Fugate Energy Corp has recently purchased a small local company, Gleave Inc, for $556,950 cash.
Fugate Energy Corp's chief accountant has been given the assignment of preparing the journal entry to record the purchase. An investigation disclosed the following information about the assets of Gleave Inc.
1) Gleave Inc owned land and a small manufacturing building. The book value of the property on Gleave's records was $115,000. An appraisal for fire insurance purposes had been made during the year. The building was appraised by the insurance company at $175,000. Property tax assessment notices showed that the building's worth was five times the worth of the land.
2) Gleave's equipment had a book value of $75,000. It is estimated by Gleave that it would take six times the amount of book value to replace the old equipment with new equipment. The old equipment is, on average, 50% depreciated.
Evaluate each of these items and prepare the journal entry that should be made to record the purchase on Energy's books. (Note: Geave has no liabilities)© BrainMass Inc. brainmass.com October 25, 2018, 3:39 am ad1c9bdddf
When you buy another business, you ignore their book values. You record what you bought at the fair value of the assets identified and then the difference between the sum of the fair values and the purchase price, if any, is goodwill.
This is a crowded question because it is full of "distractors," data you don't need. Like how depreciated the assets were on the prior books. Not relevant. Book values. Again, don't need. Instructors put in distractors to see if you know how to do the work. Those that know, can overlook distractors. So, don't be afraid to turn a blind eye to distractors! You don't always need to use every number.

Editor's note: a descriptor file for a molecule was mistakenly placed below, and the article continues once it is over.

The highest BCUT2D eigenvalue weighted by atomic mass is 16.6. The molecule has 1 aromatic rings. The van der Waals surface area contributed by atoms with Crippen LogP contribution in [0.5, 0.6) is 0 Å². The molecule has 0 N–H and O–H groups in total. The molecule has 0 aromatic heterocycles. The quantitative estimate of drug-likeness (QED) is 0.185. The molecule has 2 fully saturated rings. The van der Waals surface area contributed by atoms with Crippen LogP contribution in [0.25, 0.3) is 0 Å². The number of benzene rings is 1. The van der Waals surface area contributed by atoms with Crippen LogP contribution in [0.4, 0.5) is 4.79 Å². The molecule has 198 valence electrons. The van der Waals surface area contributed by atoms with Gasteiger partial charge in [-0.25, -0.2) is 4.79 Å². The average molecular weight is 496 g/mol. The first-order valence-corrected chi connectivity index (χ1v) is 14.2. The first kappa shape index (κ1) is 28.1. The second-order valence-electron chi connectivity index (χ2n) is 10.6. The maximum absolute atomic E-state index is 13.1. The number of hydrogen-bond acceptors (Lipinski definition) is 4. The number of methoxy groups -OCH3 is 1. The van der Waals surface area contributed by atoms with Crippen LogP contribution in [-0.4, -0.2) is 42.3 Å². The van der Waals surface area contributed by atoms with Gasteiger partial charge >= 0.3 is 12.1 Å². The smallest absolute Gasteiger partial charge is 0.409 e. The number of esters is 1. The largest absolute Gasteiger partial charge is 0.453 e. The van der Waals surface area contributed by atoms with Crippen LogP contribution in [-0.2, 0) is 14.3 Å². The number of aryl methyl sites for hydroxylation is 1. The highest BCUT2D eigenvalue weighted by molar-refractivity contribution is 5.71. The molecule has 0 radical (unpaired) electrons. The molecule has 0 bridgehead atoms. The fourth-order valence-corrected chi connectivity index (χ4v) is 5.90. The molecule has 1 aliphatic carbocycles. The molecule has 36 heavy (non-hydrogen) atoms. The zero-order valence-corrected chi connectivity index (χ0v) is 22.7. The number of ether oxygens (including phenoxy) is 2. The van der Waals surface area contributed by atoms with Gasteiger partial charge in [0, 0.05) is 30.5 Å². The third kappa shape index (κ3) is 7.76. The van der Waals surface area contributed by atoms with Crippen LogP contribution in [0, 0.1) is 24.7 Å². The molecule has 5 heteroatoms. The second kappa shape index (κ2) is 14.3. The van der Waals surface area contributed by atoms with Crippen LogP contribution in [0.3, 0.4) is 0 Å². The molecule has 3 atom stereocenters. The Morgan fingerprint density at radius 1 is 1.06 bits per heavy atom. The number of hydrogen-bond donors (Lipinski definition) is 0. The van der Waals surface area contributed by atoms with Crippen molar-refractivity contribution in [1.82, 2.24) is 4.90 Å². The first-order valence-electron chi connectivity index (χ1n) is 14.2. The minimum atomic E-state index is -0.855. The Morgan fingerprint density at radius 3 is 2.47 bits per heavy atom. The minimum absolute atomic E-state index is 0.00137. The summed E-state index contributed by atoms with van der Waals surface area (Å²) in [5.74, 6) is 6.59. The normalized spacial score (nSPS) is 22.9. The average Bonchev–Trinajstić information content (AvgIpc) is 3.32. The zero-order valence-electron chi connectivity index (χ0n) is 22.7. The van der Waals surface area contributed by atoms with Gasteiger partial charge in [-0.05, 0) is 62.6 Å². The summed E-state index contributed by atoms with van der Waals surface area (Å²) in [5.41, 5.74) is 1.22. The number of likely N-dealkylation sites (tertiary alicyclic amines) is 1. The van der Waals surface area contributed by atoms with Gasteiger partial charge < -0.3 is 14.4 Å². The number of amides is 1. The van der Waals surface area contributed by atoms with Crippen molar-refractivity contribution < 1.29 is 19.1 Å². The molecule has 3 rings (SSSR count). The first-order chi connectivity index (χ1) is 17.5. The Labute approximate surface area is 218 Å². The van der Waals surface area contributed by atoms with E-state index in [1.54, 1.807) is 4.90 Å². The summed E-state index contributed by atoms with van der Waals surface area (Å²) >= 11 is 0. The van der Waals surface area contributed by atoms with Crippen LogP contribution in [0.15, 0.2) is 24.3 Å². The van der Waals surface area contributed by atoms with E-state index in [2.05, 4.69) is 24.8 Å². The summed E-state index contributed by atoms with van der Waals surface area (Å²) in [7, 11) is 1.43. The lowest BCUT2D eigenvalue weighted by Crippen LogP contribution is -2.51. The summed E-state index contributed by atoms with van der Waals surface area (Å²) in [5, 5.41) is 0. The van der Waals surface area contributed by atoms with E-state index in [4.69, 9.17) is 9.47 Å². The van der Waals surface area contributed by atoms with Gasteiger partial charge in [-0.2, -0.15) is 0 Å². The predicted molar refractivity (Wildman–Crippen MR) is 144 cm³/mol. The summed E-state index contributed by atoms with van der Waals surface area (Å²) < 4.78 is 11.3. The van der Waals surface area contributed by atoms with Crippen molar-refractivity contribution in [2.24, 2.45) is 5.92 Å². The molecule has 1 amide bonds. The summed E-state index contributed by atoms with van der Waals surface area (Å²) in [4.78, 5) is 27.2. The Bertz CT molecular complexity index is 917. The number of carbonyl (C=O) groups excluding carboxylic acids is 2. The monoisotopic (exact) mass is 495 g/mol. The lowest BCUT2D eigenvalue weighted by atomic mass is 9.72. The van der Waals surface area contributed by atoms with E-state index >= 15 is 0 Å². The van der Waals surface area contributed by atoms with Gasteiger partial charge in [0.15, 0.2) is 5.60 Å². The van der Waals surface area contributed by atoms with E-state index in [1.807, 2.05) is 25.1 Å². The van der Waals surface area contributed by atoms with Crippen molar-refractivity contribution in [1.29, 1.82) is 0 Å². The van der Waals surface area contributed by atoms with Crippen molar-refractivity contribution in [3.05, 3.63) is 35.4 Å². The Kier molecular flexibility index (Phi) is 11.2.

Data on how the seller was recording the asset is not relevant. When you buy a business, you do not look to their balance sheet to figure out how to record the newly purchased business! You look to your purchase price! When you buy a home, you look to your purchase price, not what the ...
This discussion instructs on where goodwill comes from (and why) and gives a journal entry example to illustrate. Codification reference given for how to handle negative goodwill.
Reese and Janet share Partnership profits: Prepare journal entries to admit Smith
Reese and Janet share partnership profits and losses at 70% and 30%, respectively. The partners agree to admit Smith into the partnership for a 50% interest in capital and earnings. Capital accounts immediately before the admission of Smith are:
Reese (70%) $ 400,000
Janet (30%) $ 300,000
Total $ 700,000
1. Prepare the journal entry(s) and defend your reasoning process for the admission of Smith to the partnership assuming Smith invested $400,000 for the ownership interest. Smith paid the money directly to Reese and to Janet for 50% of each of their respective capital interests. The partnership records goodwill.
2. Prepare the journal entry(s) and defend your reasoning process for the admission of Smith to the partnership assuming Smith invested $300,000 for the ownership interest. Smith paid the money to the partnership for a 50% interest in capital and earnings. The partnership records goodwill.
Prepare the journal entry(s) and defend your reasoning process for the admission of Smith to the partnership assuming Smith invested $800,000 for the ownership interest. Smith paid the money to the partnership for a 50% interest in capital and earnings. The partnership records goodwill.View Full Posting Details